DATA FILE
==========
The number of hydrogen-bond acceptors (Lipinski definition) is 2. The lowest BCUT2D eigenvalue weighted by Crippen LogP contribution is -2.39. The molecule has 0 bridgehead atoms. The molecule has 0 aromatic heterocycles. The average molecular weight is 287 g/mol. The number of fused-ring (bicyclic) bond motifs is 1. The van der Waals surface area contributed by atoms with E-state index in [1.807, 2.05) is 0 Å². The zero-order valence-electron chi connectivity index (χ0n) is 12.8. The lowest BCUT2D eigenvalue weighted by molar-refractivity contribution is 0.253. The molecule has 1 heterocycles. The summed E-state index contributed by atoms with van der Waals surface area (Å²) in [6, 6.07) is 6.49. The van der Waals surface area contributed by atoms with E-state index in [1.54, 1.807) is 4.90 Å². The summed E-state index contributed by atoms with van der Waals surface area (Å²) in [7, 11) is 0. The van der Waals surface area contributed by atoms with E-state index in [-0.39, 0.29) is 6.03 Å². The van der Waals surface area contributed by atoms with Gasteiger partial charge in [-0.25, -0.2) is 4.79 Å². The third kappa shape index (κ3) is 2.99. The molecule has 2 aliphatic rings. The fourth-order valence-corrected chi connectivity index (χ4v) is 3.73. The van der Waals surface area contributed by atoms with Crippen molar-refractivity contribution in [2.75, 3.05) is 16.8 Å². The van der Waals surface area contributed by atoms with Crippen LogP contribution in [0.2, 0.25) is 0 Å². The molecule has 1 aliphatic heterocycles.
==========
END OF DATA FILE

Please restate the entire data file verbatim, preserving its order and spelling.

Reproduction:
The number of hydrogen-bond acceptors (Lipinski definition) is 2. The lowest BCUT2D eigenvalue weighted by Crippen LogP contribution is -2.39. The molecule has 0 bridgehead atoms. The molecule has 0 aromatic heterocycles. The average molecular weight is 287 g/mol. The number of fused-ring (bicyclic) bond motifs is 1. The van der Waals surface area contributed by atoms with E-state index in [1.807, 2.05) is 0 Å². The zero-order valence-electron chi connectivity index (χ0n) is 12.8. The lowest BCUT2D eigenvalue weighted by molar-refractivity contribution is 0.253. The molecule has 1 heterocycles. The summed E-state index contributed by atoms with van der Waals surface area (Å²) in [6, 6.07) is 6.49. The van der Waals surface area contributed by atoms with E-state index in [1.54, 1.807) is 4.90 Å². The summed E-state index contributed by atoms with van der Waals surface area (Å²) in [7, 11) is 0. The van der Waals surface area contributed by atoms with E-state index in [-0.39, 0.29) is 6.03 Å². The van der Waals surface area contributed by atoms with Gasteiger partial charge in [-0.25, -0.2) is 4.79 Å². The third kappa shape index (κ3) is 2.99. The molecule has 2 aliphatic rings. The fourth-order valence-corrected chi connectivity index (χ4v) is 3.73. The van der Waals surface area contributed by atoms with Crippen molar-refractivity contribution in [2.75, 3.05) is 16.8 Å². The van der Waals surface area contributed by atoms with Crippen LogP contribution in [0.2, 0.25) is 0 Å². The molecule has 1 aliphatic heterocycles.